The three ‘Cambridge books’ here answer that question quite convincingly. On the identity of the ‘fifth man’, however, they merely add to the confusion. Who was this mole of moles at the summit of MI5 who could so conveniently be construed as the man who tipped off Burgess and Maclean for their getaway on 25 May 1951? Peter Wright, of course, is convinced that he was Roger Hollis, Deputy Director-General and then Director-General of British counter-intelligence. But he, too, loses himself in the wilderness of mirrors, and Spycatcher for me does not prove the case. Mr Brook-Shepherd, on the other hand, is adamant that Hollis was not a traitor. If he was, Brook-Shepherd argues, why did he not inform his KGB masters of the activities of Colonel Penkovsky, perhaps the most dangerous Soviet spy since the war? Even protection of his own cover as a Russian agent would have been less precious than the swift elimination of Penkovsky. Robert Cecil, who was working under Maclean at the Foreign Office when he bolted, insists there was no tip-off from a traitor in British intelligence to the effect that Maclean’s interrogation could start as soon as the following Monday, 28 May. A combination of cock-up and Maclean’s own inference that the game was up prompted his escape. Mr Knightley takes broadly the same view. Others have pointed the finger at Hollis’s deputy Graham Mitchell, another whose honour was publicly impugned when he was no longer alive to answer. But the speculation reaches even further into the past. John Costello provides a mountain of circumstantial evidence against Guy Liddell, later to become deputy head of MI5, who recruited Anthony Blunt into British counter-intelligence in 1940. The case will probably never be proved.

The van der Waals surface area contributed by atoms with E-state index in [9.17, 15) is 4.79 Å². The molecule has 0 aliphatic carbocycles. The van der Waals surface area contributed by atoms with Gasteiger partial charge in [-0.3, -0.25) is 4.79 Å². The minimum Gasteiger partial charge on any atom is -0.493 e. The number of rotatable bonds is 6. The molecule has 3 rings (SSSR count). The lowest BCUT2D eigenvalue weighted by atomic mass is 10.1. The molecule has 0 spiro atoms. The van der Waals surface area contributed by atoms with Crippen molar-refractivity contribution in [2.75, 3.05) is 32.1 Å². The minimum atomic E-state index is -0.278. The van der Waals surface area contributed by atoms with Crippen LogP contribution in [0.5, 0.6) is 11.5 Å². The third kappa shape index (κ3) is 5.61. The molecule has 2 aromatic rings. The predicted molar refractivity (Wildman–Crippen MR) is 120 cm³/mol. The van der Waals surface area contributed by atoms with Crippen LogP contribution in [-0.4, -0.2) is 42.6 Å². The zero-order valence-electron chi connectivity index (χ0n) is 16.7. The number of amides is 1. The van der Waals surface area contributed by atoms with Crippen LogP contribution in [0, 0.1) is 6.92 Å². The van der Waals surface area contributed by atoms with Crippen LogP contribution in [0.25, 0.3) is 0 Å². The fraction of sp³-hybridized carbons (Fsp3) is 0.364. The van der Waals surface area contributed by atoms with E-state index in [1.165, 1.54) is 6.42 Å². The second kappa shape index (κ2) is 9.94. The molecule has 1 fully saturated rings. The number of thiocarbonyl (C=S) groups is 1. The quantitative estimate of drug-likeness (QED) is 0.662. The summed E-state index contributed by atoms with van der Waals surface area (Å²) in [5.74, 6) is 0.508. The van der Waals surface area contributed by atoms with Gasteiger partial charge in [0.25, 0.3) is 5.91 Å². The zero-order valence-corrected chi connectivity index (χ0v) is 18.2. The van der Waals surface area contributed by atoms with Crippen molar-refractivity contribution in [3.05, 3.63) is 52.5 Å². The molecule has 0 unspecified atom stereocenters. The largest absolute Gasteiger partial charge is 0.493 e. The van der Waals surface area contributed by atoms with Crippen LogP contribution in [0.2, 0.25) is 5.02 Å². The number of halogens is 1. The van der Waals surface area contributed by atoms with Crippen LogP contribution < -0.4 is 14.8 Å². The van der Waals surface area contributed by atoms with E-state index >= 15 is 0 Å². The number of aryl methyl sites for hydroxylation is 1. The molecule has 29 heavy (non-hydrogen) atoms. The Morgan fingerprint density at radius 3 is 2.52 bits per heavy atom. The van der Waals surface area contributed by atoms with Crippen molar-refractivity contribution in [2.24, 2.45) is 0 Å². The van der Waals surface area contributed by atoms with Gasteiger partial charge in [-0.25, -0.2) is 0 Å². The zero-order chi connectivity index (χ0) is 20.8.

The fact of the matter is that the damage the controversy has caused to the morale of British intelligence, the wounds it long inflicted on the special relationship between MI5 and MI6 and their cousins in Washington, add up to the greatest KGB coup of all. Golitsyn, for all his paranoiac obsession with KGB assassins out to silence him, was long suspected of being a Soviet plant in the West. As Mr Brook-Shepherd observes, that little mention of the pyatyorka should itself be enough to earn him a posthumous place in the hall of fame at Dzerzhinsky Square.